Health Tech is increasingly an area that start-ups and entrepreneurs want to get into. Smaller businesses, similarly to much larger ones like Amazon, see how lucrative the health care market can be. However, where there’s reward there is also risk.

Whereas Amazon has a history of taking on major, major projects and succeeding, others may not be quite so sure of success.

CNBC gives the example of Jim Riley, who founded multiple software companies, and says that starting a heath tech company is “by far the hardest thing he’s ever done in his life”.

“What was supposed to be a fun one or two-year project turned into a personal odyssey with a good part of my net worth invested in it,” said Riley.

Why do so many end up in a “pit of despair”?


So many people are suffering a similar fate to Riley that hospital executives have a name for it: “the pit of despair”.

Aaron Martin is now chief digital officer at Providence Health and used to work for Amazon. He says that Amazon’s knowledge in logistics, machine learning and AI voice recognition would make it well placed to be successful in the area of health tech.

“Amazon could build the compliant infrastructure but let entrepreneurs come in and do the heavy lift,” Martin says.

However, the complexities involved in entering health tech for smaller businesses, not least in terms of regulation, mean that he fears for these companies much more than he does for Amazon.

“There’s this pit of despair when people realize that this stuff is really hard and complicated,” said Martin. “And the penalty for screwing up is high.”

As for Jim Riley, he is making some headway after many years of coming up against stubborn players and bureaucratic obstacles.

“Every time you’d overcome a roadblock, there would be two more down the road,” he said. “It was almost overwhelming.”

Health tech
Source: San Francisco Chronicle

Health tech start-ups are increasing despite the hurdles

Despite the potential difficulties, many tech start-ups are looking toward health tech as an enticing venture.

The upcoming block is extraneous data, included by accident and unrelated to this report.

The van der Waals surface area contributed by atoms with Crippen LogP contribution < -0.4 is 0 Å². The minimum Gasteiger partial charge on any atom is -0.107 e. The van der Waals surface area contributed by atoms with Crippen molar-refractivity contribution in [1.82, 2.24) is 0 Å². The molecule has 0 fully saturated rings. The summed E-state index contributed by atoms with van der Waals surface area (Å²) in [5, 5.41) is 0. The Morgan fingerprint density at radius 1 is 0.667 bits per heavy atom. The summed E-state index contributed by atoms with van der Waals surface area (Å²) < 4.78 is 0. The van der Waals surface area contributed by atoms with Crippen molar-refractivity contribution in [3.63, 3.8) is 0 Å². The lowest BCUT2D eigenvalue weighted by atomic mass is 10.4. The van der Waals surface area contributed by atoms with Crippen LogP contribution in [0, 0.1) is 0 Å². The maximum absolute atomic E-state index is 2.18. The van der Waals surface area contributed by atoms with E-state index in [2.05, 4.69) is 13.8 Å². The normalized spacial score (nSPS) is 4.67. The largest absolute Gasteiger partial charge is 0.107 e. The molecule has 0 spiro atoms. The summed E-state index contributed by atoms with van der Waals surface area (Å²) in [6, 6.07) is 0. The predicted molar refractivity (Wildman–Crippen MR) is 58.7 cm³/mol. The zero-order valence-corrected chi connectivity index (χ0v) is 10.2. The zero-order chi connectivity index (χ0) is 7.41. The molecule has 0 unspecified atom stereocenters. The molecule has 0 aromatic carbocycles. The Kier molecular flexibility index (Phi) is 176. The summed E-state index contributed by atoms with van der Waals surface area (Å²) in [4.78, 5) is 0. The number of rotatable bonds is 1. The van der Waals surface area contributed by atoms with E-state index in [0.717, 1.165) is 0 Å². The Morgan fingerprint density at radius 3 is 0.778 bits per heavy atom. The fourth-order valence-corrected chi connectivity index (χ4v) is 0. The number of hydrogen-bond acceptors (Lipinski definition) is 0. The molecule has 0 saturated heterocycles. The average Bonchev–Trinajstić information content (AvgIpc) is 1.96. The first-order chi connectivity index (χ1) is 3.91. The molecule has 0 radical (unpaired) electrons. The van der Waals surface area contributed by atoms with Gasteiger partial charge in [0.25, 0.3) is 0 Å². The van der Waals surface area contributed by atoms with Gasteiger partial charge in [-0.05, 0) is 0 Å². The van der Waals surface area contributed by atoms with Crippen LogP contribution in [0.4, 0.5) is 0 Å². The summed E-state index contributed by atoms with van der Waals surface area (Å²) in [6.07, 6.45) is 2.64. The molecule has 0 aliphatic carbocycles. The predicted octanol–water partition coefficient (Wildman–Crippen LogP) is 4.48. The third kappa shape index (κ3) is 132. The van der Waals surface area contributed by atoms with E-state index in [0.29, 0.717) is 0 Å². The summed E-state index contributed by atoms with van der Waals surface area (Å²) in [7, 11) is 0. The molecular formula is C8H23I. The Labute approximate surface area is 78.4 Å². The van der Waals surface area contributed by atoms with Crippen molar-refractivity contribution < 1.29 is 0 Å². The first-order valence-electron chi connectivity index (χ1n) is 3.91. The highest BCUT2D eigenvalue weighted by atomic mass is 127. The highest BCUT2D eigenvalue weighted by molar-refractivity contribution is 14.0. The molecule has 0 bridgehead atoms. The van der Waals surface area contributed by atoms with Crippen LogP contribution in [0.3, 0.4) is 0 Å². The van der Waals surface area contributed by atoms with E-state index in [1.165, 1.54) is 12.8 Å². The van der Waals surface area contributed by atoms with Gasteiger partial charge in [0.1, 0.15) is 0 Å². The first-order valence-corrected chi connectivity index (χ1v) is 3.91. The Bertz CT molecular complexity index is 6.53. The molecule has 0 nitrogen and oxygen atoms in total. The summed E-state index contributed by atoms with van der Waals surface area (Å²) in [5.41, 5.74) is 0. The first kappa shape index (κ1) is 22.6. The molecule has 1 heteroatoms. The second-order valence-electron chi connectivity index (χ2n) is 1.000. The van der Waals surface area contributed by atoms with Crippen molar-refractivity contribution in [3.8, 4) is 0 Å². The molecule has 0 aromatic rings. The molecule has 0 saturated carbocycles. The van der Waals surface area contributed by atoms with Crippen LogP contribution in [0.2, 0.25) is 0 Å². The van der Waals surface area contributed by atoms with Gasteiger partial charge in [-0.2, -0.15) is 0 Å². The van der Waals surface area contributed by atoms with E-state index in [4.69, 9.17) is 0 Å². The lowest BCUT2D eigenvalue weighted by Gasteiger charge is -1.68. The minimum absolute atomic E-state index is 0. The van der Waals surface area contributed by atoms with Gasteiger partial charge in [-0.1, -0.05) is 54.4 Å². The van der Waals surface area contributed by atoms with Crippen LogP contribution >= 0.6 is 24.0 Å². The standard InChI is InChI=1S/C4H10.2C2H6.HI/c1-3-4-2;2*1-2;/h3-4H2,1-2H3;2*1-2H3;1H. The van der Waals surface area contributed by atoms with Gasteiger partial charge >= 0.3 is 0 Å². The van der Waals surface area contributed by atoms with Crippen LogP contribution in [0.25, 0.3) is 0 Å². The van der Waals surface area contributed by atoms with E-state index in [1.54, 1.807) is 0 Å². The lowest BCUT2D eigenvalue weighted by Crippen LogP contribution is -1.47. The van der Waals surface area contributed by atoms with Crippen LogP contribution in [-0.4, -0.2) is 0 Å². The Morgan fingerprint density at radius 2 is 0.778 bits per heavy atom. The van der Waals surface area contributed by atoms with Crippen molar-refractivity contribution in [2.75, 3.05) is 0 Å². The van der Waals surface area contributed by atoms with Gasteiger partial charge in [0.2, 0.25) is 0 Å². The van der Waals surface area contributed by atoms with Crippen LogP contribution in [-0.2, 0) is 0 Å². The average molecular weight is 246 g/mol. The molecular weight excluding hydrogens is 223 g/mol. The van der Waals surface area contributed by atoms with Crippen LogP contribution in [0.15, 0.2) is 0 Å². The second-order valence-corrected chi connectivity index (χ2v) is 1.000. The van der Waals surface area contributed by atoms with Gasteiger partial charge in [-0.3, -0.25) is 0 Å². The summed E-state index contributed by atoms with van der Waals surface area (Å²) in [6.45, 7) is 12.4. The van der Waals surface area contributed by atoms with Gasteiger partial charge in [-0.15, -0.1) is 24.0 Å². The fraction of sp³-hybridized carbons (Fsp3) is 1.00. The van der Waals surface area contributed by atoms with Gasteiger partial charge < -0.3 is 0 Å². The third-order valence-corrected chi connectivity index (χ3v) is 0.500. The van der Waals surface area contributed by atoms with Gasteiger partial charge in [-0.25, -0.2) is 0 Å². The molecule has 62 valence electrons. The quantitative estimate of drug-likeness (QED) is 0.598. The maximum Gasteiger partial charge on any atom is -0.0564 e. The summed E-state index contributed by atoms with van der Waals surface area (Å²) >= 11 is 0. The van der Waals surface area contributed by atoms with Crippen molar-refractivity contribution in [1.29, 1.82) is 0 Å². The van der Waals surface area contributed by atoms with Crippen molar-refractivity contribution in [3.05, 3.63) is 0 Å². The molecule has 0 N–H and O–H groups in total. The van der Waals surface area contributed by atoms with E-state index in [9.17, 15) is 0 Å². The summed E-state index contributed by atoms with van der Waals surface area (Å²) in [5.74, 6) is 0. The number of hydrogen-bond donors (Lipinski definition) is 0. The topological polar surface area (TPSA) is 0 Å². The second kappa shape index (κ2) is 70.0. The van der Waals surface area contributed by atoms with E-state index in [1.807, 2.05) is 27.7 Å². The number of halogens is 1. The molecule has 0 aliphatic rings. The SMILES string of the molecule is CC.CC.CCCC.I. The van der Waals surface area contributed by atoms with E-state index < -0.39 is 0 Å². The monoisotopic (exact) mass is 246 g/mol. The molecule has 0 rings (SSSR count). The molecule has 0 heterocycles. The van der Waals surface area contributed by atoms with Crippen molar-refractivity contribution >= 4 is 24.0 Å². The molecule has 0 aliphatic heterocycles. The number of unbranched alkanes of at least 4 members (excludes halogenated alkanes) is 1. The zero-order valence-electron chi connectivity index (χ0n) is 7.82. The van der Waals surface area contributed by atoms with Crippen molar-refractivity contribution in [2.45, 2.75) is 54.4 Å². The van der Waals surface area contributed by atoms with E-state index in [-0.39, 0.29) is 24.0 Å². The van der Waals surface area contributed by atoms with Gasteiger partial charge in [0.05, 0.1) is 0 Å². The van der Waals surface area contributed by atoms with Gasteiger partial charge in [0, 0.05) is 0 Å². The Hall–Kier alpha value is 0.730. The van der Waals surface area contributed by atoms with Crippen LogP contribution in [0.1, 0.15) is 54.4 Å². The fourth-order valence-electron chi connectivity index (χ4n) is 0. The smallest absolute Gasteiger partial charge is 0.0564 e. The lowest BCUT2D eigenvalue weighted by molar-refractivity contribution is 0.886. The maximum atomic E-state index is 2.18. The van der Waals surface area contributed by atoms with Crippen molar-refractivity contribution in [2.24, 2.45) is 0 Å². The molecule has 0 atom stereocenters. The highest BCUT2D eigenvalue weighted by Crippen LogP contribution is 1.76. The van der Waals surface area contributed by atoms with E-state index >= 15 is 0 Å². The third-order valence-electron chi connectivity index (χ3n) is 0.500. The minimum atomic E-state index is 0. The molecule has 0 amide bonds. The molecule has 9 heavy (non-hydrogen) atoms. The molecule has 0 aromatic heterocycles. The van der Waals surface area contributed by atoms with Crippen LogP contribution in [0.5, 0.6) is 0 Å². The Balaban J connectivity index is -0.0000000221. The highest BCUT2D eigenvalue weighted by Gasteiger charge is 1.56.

This is not only the case in the United States. In fact, it may be the States’ mammoth and bloated healthcare system that causes problems for tech entrepreneurs trying to enter the arena.

The Straits Times recently reported that the industry is growing massively in Asia.

Areas like chronic disease management, digital diagnostics, and consumer health and wellness are areas of particular focus.

Associate Professor Sarah Cheah, from the Department of Management and Organisation at the National University of Singapore Business School, said:

“As financial risks in healthcare are being shifted from institutional payers to individual consumers in the form of higher insurance premiums, consumers face rising cost burdens and expect more personalised and convenient services from service providers in the healthcare sector.

“Tech-based healthcare start-ups that can fulfil this growing demand… at affordable prices are likely to do well.”

Four in ten people in Singapore now say they use an app or gadget related to health tech. These options help people to do anything from reduce the amount of visits to their doctor, manage their insurance, or monitor their eating and exercise.

With so many options literally at our fingertips on smartphones, it is inevitable that new players will be entering the health tech market.

The question is whether only the biggest players will have the fortitude for it, and, in the United States, the extent to which the intimidating force of the US health care market will see some potentially exciting entrepreneurs end up in that pit of despair.